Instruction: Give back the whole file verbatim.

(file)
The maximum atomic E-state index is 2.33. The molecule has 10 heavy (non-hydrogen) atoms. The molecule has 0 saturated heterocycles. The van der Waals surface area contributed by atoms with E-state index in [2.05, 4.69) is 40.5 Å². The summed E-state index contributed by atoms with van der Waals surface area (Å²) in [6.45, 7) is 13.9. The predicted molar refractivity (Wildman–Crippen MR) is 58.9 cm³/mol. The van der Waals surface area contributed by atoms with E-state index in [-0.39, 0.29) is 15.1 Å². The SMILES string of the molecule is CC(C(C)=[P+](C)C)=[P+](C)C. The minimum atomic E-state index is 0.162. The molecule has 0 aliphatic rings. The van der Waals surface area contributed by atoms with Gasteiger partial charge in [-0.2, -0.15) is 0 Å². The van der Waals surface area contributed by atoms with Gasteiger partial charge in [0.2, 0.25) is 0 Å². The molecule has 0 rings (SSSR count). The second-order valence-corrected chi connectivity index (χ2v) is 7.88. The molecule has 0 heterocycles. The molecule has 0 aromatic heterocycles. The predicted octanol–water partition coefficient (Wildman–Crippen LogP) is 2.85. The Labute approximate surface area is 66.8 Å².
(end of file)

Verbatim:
The maximum atomic E-state index is 2.33. The molecule has 10 heavy (non-hydrogen) atoms. The molecule has 0 saturated heterocycles. The van der Waals surface area contributed by atoms with E-state index in [2.05, 4.69) is 40.5 Å². The summed E-state index contributed by atoms with van der Waals surface area (Å²) in [6.45, 7) is 13.9. The predicted molar refractivity (Wildman–Crippen MR) is 58.9 cm³/mol. The van der Waals surface area contributed by atoms with E-state index in [-0.39, 0.29) is 15.1 Å². The SMILES string of the molecule is CC(C(C)=[P+](C)C)=[P+](C)C. The minimum atomic E-state index is 0.162. The molecule has 0 aliphatic rings. The van der Waals surface area contributed by atoms with Gasteiger partial charge in [-0.2, -0.15) is 0 Å². The van der Waals surface area contributed by atoms with Gasteiger partial charge in [0.2, 0.25) is 0 Å². The molecule has 0 rings (SSSR count). The second-order valence-corrected chi connectivity index (χ2v) is 7.88. The molecule has 0 heterocycles. The molecule has 0 aromatic heterocycles. The predicted octanol–water partition coefficient (Wildman–Crippen LogP) is 2.85. The Labute approximate surface area is 66.8 Å².